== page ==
Let $(S_g,\boldsymbol{\alpha}_1,\boldsymbol{\alpha}_2)$ be a Heegaard diagram of a Heegaard splitting $\Sigma=H_g \cup_{\phi_1\phi_2^{-1}}H_g$ of an integral homology sphere $\Sigma$, i.e. $S_g$ is a closed, orientable surface of genus $g$, $H_g$ is the $3$-dimensional $1$-handlebody of genus $g$, $\phi_1,\phi_2 \colon \partial H_g \rightarrow S_g$ are homeomorphisms and $\boldsymbol{\alpha}_i=\phi_i(\boldsymbol{\alpha})$ for $i=1,2$, where $\boldsymbol{\alpha}$ is the set of boundaries of a maximal system of meridians for $H_g$. I know that the Casson invariant of $\Sigma$ can be defined in terms of its Heegaard splitting, but I do not see clearly how to compute it from a Heegaard diagram. Is there a simple way to do that?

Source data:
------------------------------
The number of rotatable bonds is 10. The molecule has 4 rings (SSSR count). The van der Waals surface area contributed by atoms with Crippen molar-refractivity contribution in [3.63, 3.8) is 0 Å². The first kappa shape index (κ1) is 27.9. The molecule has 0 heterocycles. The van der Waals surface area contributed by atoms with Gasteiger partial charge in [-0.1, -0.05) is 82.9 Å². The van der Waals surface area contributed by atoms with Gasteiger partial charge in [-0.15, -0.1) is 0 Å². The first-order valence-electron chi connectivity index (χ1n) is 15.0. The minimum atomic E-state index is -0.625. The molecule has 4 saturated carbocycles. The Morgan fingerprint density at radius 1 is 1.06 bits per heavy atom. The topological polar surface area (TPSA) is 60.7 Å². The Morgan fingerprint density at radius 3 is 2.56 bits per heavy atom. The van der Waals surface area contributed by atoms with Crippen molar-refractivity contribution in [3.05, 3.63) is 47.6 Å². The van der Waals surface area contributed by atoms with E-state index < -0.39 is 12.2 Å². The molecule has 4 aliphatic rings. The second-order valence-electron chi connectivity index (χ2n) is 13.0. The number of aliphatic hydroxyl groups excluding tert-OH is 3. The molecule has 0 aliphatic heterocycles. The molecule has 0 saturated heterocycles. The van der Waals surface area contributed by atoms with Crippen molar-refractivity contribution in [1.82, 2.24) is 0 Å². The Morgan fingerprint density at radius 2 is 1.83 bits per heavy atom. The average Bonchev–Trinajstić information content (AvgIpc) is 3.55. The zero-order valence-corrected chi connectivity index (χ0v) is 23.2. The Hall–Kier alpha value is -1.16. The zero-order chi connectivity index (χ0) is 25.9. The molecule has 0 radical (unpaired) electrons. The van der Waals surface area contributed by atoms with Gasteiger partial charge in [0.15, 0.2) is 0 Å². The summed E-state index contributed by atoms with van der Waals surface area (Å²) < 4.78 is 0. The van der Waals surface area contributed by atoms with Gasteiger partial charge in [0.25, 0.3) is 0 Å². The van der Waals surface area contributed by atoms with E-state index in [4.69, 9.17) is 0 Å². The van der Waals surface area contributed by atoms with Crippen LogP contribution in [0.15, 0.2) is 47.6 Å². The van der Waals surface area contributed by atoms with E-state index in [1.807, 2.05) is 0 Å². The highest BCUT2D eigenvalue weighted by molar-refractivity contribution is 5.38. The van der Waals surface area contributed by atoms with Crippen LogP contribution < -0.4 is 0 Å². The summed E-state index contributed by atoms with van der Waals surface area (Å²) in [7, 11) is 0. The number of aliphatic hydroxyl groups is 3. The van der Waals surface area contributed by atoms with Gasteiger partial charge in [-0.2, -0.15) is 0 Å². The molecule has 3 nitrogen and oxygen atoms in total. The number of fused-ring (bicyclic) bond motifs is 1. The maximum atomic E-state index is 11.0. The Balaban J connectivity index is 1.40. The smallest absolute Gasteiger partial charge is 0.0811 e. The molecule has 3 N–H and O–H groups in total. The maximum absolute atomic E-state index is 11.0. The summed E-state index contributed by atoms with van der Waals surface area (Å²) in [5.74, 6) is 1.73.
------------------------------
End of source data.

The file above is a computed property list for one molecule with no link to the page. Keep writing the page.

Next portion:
## 2 Answers

I don’t know a nice recipe from a Heegaard diagram, but every Heegaard splitting of a homology 3-sphere is equivalent to one whose gluing map lies in the Torelli subgroup of the mapping class group (ie the subgroup acting trivially on homology), and Morita has a beautiful formula for the Casson invariant in terms of this gluing map in his paper

S. Morita, On the structure of the Torelli group and the Casson invariant, Topology 30 (1991), no. 4, 603–621.

I don't know if this qualifies as a simple formula, but here at least is a procedure. You can convert the Heegaard diagram into a framed link description of your homology sphere, and then use Hoste's formula (A formula for Casson's invariant. Trans. Amer. Math. Soc. 297 (1986), no. 2, 547–562). There is an intermediate step, because Hoste requires that your surgery description have all linking numbers 0, so you have to arrange that first.